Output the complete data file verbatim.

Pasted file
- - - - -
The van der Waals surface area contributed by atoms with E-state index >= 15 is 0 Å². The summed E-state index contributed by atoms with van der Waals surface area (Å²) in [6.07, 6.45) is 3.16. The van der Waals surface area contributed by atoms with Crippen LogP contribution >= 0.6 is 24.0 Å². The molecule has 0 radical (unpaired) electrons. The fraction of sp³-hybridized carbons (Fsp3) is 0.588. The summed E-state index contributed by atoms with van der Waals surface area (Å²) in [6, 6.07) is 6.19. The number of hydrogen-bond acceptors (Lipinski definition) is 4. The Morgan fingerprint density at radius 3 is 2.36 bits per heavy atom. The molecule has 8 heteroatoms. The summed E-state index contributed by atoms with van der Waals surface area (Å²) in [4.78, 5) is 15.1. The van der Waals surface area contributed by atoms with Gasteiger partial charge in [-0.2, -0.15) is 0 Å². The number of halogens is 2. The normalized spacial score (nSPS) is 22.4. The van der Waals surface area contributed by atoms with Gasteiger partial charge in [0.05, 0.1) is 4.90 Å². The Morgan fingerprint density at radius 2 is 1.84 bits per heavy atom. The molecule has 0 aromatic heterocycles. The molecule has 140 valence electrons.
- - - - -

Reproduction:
The van der Waals surface area contributed by atoms with E-state index >= 15 is 0 Å². The summed E-state index contributed by atoms with van der Waals surface area (Å²) in [6.07, 6.45) is 3.16. The van der Waals surface area contributed by atoms with Crippen LogP contribution >= 0.6 is 24.0 Å². The molecule has 0 radical (unpaired) electrons. The fraction of sp³-hybridized carbons (Fsp3) is 0.588. The summed E-state index contributed by atoms with van der Waals surface area (Å²) in [6, 6.07) is 6.19. The number of hydrogen-bond acceptors (Lipinski definition) is 4. The Morgan fingerprint density at radius 3 is 2.36 bits per heavy atom. The molecule has 8 heteroatoms. The summed E-state index contributed by atoms with van der Waals surface area (Å²) in [4.78, 5) is 15.1. The van der Waals surface area contributed by atoms with Gasteiger partial charge in [-0.2, -0.15) is 0 Å². The number of halogens is 2. The normalized spacial score (nSPS) is 22.4. The van der Waals surface area contributed by atoms with Gasteiger partial charge in [0.05, 0.1) is 4.90 Å². The Morgan fingerprint density at radius 2 is 1.84 bits per heavy atom. The molecule has 0 aromatic heterocycles. The molecule has 140 valence electrons.